Opening SlatorCon Remote on December 7, 2022, Andrew Smart, Slator’s commercial director and conference organizer, welcomed nearly 380 registered delegates from over 40 countries. He notes that for some of his SlatorCon Remotes now, client-side participation has outstripped language service provider (LSP) participation as more corporate buyers from all industries join the conference. did.
Attending the event from Slator’s headquarters in Zurich, Managing Director Florian Faes said: There is a caveat. But in general, I think we can all be very excited about next year. “
Faes began to explain the reason for this excitement. He cited the development of giants such as Netflix and Google and how many of his LSPs pitted against each other in Slator’s real-time chart of his listed LSPs (subscriber content). .
He pointed out how comparing the shared performance of the listed LSPs provides a strong indicator of sector performance. “For legal, life his science, diversification and gaming, shared performance reflects investors’ thoughts on the performance of these specific verticals,” Faes said. explained.
Slator’s managing director also took note of the industry’s top performer and what he described as “one of the smartest moves the language industry has ever seen.” (Hint: Lion Bridge)
Another point worth monitoring is Slator’s job index, according to Faes. “We feel like we’re in suspended animation. We’re waiting for things to work out, but they haven’t really worked out yet. At least from our conversations,” he said.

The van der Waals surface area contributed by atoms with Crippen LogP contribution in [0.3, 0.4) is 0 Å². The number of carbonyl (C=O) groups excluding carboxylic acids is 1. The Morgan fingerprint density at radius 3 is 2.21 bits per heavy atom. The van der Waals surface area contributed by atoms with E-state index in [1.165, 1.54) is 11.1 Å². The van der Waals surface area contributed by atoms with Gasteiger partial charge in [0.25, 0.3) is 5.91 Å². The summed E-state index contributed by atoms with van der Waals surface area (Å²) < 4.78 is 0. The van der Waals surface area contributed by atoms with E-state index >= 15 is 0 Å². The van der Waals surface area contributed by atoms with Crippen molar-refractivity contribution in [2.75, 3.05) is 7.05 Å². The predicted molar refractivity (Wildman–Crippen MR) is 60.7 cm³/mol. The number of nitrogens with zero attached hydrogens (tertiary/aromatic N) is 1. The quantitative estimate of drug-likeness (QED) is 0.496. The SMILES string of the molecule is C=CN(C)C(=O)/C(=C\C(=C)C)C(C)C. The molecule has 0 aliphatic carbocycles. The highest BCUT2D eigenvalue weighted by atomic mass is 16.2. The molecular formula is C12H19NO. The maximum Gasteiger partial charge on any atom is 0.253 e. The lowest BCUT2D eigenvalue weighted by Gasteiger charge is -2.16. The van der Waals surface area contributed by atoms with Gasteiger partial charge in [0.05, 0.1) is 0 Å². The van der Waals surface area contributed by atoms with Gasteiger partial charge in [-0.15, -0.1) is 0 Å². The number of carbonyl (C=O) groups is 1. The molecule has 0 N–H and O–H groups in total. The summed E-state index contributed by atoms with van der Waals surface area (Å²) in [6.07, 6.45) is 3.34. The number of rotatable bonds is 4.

Faes sneakily introduced the Slator 2023 Language Industry Market Report to the online audience and shared some key figures and findings. (See the 2022 edition overview here.)
No end-of-year presentation would be complete without exploring the most exciting language technology trend of 2023: large-scale language models. Faes shared exactly why LLM is so popular and its commercial applications.
Finally, he gave at least three reasons why the language industry should be looking forward to 2023. Sector trends (gaming, media, life sciences, etc.) underpin strength. Clients are looking for many novel ways to support multiple languages. And he said LSPs are very likely to play a key role in making AI breakthroughs commercially viable.
Biggest Accomplishment of the Year: Adapt Via Technology
Keynote speaker from Connecticut, USA, Smartling CEO Bryan Murphy shared his tried-and-true pro tips on how to get buy-in from your organization. “One of the things he likes to do is align his pitch with the company’s strategic goals,” Murphy says.
Smartling’s CEO also provided some interesting stats (a meaty slide that already forms part of the loc buyer presentation!), proving why translation and localization will continue to be in high demand in 2023 .
Blanca Pinero-Canovas, Head of Language and Documentation Services at the World Trade Organization (WTO), highlighted three language technologies that have empowered the WTO as it “adapts to new hybrid contexts.” text (transcription), and text-to-speech.